Staff Clinician, Depth Counseling
Candidate Analyst, Lacanian School of Psychoanalysis
Early in an analysis and, at different points throughout an analysis, the unconscious often mobilizes a dream in a form we sometimes call a “nightmare.” In his own dream—the dream of Irma’s injection—Sigmund Freud, the founder of psychoanalysis, and, really, of all forms of talk therapy, asked his patient Irma to open her mouth, and he says that he saw “a big white patch; at another place I saw whitish grey scabs upon some remarkably curly structures which were evidently modelled on the turbinal bones of the nose.” This specific moment in the dream was horrifying.
In interpreting his own dream, Freud wrote of this moment as connected to the “navel of the dream.” He wrote, “[t]here is at least one part of every dream at which it is unplumable – a navel, as it were, that is its point of contact with the unknown.” Scholar and psychoanalyst Tracy McNulty wrote of Freud’s dream that “[w]hen Irma opens her mouth properly, what emerges is not a word or a discourse, something she might tell him, but terrifying, anxiety-inducing forms that lead to anguishing thoughts of illness and death.”
In my own clinical formation and in teaching clinicians-in-training, I often try to remember and to help my students to appreciate the courage of the analyst and (i.e. the patient) in taking a risk to say that which they have never said to anyone before, that which they might be horrified of saying or even of dreaming. Along with theory and clinical scholarship, I teach with a lot of horror films, because I think that, as an art form, the best horror films can help us come into contact with truths we might rather avoid, which is also one of the main points of the psychoanalytic clinic. With time, horror becomes a place of psychoanalytic work, working-in and working-through that which horrifies us so that, in time, we might learn to welcome it and to live with it as the best part of being a human being.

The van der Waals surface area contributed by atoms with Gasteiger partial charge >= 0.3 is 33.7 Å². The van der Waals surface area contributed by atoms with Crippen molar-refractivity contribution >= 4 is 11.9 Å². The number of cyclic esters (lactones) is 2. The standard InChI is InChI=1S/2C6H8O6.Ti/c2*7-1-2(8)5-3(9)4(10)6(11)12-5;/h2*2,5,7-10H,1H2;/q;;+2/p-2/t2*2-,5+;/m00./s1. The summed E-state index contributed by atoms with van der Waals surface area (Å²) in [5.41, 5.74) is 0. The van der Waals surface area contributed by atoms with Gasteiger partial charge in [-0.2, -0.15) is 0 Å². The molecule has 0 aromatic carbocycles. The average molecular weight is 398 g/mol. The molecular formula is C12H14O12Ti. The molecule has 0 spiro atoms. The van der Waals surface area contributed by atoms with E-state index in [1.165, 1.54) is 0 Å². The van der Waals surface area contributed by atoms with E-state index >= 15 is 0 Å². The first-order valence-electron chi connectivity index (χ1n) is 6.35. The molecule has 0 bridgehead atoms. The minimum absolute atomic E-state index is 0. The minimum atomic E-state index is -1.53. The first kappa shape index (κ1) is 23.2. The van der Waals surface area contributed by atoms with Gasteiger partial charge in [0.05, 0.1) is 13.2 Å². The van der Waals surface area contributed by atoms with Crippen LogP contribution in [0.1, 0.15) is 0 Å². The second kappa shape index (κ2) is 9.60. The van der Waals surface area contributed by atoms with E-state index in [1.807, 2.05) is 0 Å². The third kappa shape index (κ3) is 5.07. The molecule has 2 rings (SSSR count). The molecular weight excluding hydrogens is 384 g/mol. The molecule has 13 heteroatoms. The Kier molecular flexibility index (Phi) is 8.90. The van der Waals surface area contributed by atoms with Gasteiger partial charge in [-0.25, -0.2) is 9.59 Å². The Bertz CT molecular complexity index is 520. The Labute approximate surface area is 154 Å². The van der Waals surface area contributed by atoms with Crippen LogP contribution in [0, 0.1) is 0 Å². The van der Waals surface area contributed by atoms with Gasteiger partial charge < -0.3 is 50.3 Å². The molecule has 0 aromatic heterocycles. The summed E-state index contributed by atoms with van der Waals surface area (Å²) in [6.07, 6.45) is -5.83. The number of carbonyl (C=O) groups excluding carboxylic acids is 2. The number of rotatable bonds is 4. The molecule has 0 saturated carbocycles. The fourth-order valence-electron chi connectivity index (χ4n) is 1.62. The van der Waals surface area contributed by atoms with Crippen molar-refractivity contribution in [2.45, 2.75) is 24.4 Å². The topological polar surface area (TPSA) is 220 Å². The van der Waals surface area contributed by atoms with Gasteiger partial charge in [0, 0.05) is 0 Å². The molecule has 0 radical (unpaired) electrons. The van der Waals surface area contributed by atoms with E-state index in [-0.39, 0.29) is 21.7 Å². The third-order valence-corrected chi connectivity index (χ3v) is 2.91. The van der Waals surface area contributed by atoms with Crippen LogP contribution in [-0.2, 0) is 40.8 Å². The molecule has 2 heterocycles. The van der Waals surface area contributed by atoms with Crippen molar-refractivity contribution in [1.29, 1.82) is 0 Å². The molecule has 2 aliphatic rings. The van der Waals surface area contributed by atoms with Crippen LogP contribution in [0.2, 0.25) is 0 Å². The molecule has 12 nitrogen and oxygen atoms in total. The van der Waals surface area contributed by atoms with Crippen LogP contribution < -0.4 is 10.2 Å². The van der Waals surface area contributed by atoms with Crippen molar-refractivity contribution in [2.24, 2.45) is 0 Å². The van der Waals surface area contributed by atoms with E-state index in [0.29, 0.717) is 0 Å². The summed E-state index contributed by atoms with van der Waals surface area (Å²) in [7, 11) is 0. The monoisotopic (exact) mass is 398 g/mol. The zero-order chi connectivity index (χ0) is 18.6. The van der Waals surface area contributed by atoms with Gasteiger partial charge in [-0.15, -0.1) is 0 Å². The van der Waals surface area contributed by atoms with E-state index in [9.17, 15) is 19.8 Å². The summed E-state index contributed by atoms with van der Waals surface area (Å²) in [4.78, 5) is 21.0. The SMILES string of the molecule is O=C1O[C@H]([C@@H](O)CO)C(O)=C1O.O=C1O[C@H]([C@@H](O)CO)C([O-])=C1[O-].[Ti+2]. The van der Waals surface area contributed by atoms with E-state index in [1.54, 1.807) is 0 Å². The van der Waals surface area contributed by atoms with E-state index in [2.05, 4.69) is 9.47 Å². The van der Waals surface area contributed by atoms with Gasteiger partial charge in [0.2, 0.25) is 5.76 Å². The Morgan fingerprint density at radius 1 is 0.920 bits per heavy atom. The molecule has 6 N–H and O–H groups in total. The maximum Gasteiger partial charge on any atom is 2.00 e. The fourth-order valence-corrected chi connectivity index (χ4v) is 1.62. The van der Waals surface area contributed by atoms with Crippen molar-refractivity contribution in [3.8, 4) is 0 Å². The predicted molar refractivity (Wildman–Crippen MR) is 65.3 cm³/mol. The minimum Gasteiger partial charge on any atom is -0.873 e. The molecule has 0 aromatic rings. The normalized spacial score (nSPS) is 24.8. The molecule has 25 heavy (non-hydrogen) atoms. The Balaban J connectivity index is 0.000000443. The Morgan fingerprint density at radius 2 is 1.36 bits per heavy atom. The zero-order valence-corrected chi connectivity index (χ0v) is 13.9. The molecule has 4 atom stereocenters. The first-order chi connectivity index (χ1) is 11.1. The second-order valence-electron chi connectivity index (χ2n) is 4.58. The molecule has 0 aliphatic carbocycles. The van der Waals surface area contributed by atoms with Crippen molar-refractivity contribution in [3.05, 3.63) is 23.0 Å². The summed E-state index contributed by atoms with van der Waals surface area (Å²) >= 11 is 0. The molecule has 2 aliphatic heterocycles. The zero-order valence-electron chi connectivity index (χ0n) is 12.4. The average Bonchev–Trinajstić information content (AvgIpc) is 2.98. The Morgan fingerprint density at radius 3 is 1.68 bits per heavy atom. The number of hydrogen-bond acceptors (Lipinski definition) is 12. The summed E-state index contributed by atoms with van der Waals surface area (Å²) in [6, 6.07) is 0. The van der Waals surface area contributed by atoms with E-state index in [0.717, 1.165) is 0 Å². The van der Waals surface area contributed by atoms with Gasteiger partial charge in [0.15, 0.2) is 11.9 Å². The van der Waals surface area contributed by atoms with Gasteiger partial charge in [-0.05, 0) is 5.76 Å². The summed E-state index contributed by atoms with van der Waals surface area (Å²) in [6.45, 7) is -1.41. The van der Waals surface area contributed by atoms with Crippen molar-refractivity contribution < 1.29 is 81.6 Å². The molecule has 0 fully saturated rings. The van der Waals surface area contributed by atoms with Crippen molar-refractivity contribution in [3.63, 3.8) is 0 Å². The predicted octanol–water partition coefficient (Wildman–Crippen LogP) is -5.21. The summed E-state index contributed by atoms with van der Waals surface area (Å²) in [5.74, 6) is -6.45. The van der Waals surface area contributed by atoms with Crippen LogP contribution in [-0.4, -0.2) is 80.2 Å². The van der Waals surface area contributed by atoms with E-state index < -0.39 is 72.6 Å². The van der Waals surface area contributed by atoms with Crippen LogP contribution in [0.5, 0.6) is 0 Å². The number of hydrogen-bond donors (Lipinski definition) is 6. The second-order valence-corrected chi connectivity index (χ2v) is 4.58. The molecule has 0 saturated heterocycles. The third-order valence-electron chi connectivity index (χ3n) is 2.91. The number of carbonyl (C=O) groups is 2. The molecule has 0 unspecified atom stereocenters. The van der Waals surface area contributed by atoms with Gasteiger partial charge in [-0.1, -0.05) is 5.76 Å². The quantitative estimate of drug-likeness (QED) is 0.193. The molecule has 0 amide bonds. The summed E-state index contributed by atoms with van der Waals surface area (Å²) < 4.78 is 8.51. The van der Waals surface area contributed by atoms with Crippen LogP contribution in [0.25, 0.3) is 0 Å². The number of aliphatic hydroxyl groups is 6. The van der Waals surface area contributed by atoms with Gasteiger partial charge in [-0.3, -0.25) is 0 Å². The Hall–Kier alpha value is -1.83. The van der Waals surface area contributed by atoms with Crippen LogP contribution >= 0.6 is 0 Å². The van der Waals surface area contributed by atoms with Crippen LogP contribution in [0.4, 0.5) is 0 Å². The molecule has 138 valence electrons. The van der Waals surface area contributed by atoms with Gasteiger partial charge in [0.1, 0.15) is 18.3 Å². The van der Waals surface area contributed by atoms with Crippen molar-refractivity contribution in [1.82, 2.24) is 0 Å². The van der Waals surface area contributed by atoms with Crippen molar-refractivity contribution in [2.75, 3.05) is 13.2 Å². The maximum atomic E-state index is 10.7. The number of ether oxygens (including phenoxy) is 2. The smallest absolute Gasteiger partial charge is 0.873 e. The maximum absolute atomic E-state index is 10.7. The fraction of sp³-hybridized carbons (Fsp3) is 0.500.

My colleague, Leah Gipson, and I recently co-authored an article called “Against Diagnosing the Spirit: A Note on the Clinic of Spirit Possession” where we talk about psychoanalysis, spirit possession, and the horror films Suspiria and His House in a special issue of the psychoanalytic journal Penumbr(a). We argue that psychoanalysis is radical in its unique insistence that some of our most difficult and horrifying experiences can be welcomed in the clinic, even if they are not welcomed in our day-to-day social life. It’s worth remembering that psychoanalysis gives an important place for death, difficulty, and that which seems to interrupt “business as usual,” as a space not for censorship, rejection, and suppression, but for exploration and growth. In this way, horror is connected to the best part of the human, which the analysand might, with time, come to welcome as beautiful.